Authorities gear up for election campaign
Lukashenko released Colonel-General Leonid Maltsev (he was the State Secretary of the Security Council) from office and appointed him as State Border Committee Chairman.
Lukashenko is gearing up for the 2015 presidential campaign with a staff reshuffle. Whoever occupies the position of the Security Council State Secretary will determine the scenario for the upcoming presidential election. Maltsev’s appointment as the Border Committee Chairman should improve Lukashenko’s control over this body.
Former Secretary of the Security Council Leonid Maltsev was appointed to his position one year before the presidential election - in December 2009. He was in charge of organizing and conducting Lukashenko’s election campaign.
The conditions in which the next presidential election will be held may be much less favourable for Lukashenko. The growing economic crisis might seriously undermine the president’s approval rating. In addition, the agreement on the establishment of the Eurasian Economic Union is scheduled for signature on the eve of elections. Further integration with Russia threatens Lukashenko’s position and might once again complicate Russo-Belarusian relations. In 2010, Russia carried out a media-attack on president Lukashenko and forced him to sign a package of integration treaties in exchange for the Kremlin’s support.
Lukashenko’s circle of loyal officials to whom he could entrust the State Security Council has dwindled. The Secretary of State will be responsible for organizing the presidential elections, including guarantees of the loyalty of the army and the law enforcement.
Viktor Sheiman and Viktor Lukashenko are considered the most likely candidates to fill this position. In October 2010 Lukashenko brought Sheiman back from exile. Sheiman, Lukashenko’s former ‘eminence grise’ has his own loyal team from many years ago. As the role of the law enforcement bodies strengthens in Belarusian politics, and the Kremlin’s pressure increases, Lukashenko might need to expand Sheiman’s powers as ‘security forces’ supervisor’. Another highly suitable candidate to fill this position is Lukashenko’s eldest son, Viktor Lukashenko.
In turn, Maltsev’s appointment as Border Committee Chairman could be linked with Lukashenko’s need to have greater control over this body in connection with the World Hockey Championship in 2014. Recently, the Border Committee has regularly featured in the news for unpleasant reasons. In 2012 the Lithuanian border guards reported a 60% increase in trespassers compared with 2011 – most of them from Belarus. After Igor Rachkovsky’s dismissal following the ‘teddy bear drop’ in 2012, the Border Committee experienced increased problems with management.
President Lukashenko started staff reshuffles in the security forces in connection with the upcoming election campaign in 2015. Staff reshuffles in other security agencies should also be anticipated.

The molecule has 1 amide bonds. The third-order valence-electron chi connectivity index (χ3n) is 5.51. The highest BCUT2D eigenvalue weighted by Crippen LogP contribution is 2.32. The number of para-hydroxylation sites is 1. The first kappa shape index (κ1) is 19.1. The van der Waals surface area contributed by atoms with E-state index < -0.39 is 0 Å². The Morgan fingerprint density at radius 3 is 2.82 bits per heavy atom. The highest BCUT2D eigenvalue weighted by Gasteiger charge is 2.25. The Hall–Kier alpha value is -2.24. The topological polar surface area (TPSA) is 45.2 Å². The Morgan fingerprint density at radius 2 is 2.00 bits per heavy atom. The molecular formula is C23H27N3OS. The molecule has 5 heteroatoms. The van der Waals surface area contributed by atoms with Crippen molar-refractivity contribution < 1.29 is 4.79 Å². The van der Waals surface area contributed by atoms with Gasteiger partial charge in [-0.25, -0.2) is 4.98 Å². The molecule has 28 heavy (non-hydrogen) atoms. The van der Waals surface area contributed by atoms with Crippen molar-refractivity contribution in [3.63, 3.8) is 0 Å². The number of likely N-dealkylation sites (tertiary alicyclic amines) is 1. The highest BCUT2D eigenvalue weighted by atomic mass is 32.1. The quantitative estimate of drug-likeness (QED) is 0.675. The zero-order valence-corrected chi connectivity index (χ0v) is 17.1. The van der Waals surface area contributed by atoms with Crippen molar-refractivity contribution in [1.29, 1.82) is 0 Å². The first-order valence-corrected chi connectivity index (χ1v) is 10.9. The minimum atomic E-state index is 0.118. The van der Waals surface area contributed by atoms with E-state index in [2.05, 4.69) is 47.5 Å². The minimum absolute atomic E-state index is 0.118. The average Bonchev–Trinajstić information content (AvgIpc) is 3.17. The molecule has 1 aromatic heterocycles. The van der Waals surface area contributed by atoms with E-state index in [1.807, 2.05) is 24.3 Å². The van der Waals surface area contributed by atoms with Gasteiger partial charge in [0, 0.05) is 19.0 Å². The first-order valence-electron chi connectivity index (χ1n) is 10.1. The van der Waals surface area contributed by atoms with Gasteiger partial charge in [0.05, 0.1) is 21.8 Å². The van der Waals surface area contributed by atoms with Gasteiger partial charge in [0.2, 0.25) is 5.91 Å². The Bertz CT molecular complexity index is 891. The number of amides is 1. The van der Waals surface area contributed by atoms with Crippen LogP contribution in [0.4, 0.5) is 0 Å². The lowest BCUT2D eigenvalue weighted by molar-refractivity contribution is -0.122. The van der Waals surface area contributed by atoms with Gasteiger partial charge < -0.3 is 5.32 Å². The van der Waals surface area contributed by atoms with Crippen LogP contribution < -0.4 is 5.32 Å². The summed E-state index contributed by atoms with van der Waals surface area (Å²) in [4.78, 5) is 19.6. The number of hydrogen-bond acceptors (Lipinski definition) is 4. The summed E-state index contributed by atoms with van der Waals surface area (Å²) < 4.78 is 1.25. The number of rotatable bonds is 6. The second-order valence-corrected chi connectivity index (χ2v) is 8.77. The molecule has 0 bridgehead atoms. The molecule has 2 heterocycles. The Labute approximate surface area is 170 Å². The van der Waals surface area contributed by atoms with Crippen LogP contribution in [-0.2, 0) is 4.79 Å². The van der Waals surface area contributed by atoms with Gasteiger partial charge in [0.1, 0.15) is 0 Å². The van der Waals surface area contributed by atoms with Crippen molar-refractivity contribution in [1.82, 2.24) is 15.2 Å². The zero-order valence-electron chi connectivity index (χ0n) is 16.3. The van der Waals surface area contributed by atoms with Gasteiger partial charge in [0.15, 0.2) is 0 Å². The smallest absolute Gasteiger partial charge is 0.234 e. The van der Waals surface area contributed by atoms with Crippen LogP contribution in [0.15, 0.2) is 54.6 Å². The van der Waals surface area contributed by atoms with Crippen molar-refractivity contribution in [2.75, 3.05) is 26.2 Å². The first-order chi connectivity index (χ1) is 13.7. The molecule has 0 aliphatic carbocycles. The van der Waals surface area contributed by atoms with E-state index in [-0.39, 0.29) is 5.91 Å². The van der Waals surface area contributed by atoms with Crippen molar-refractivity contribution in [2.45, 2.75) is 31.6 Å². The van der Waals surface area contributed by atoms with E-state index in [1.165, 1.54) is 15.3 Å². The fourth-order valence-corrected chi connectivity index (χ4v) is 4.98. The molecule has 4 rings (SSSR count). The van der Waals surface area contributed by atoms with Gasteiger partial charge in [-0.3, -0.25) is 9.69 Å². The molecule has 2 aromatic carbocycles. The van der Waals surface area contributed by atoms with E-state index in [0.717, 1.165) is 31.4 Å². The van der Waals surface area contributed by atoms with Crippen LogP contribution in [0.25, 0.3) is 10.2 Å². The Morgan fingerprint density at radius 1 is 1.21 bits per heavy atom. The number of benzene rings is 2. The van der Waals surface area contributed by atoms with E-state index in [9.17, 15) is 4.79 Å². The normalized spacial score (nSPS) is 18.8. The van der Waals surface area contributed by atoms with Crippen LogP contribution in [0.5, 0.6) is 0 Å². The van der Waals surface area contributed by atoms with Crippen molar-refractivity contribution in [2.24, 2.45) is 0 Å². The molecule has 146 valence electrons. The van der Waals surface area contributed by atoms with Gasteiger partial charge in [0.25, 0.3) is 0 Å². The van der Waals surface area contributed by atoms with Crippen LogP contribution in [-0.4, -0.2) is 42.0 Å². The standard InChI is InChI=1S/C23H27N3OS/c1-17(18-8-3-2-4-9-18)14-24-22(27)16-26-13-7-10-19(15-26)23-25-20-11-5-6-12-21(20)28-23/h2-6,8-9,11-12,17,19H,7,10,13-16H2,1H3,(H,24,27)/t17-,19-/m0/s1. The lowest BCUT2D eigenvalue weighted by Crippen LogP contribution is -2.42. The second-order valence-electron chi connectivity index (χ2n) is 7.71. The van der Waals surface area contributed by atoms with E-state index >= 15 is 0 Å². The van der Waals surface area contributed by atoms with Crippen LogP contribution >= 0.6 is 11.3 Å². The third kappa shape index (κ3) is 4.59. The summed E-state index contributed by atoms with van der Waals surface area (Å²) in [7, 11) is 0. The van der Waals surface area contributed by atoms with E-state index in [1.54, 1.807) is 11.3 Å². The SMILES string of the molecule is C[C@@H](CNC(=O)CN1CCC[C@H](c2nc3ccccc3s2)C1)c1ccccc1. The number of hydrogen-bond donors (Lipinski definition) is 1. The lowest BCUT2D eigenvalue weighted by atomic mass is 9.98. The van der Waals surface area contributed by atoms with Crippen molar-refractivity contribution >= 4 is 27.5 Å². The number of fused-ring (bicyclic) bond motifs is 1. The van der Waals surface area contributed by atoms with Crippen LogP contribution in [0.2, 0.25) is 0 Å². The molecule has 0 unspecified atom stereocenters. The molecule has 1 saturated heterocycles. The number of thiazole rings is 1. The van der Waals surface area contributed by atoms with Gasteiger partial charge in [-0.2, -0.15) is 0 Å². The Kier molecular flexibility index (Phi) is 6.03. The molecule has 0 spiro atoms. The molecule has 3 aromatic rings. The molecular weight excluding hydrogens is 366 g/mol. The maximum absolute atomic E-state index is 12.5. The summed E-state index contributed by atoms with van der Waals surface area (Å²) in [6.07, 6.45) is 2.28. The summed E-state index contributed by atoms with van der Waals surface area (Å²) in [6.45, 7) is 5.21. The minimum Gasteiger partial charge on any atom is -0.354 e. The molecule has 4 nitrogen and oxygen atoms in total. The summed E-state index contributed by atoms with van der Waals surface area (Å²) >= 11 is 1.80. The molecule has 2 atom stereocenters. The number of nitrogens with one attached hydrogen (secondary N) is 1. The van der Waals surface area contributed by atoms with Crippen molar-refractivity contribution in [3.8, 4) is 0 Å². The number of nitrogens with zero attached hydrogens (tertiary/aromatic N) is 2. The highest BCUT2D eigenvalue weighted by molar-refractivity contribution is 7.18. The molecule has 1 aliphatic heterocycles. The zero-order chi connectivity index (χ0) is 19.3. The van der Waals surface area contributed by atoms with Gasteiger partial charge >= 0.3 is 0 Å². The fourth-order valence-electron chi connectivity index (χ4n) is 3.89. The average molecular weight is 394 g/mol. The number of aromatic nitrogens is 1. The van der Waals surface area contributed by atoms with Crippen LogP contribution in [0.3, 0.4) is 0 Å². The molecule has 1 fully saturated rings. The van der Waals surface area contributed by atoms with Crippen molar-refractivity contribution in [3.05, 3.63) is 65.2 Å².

Depending on the circumstances, the presidential elections might be held ahead of schedule.
The Belarusian authorities have launched a discussion on the moratorium or abolition of the death penalty under the pressure of Belarusian human rights activists and international community. Apparently, the authorities are interested in monitoring public sentiments and response to the possible abolition of the capital punishment. The introduction of a moratorium on the death penalty would depend on the dynamics in Belarusian-European relations, efforts of the civil society organisations and Western capitals.
In Grodno last week, the possibility of abolishing the death penalty in Belarus or introducing a moratorium was discussed.
The Belarusian authorities are likely to continue to support the death penalty in Belarus. During his rule, President Lukashenka pardoned only one person, and courts sentenced to death more than 400 people since the early 1990s. Over the past year, Belarusian courts sentenced to death several persons and one person was executed.
There are no recent independent polls about people’s attitude about the death penalty in Belarus. Apparently, this issue is not a priority for the population. In many ways, public opinion about the abolition of the death penalty would depend on the tone of the state-owned media reports.
That said, the Belarusian Orthodox Church and the Roman-Catholic Church stand for the abolition of the capital punishment, however their efforts in this regard only limit to public statements about their stance. Simultaneously, the authorities could have influenced public opinion about the death penalty through a focused media campaign in the state media. As they did, for example, with the nuclear power plant construction in Astravets. Initially unpopular project of the NPP construction was broadly promoted in the state media, and eventually, according to independent pollsters, was accepted by most population.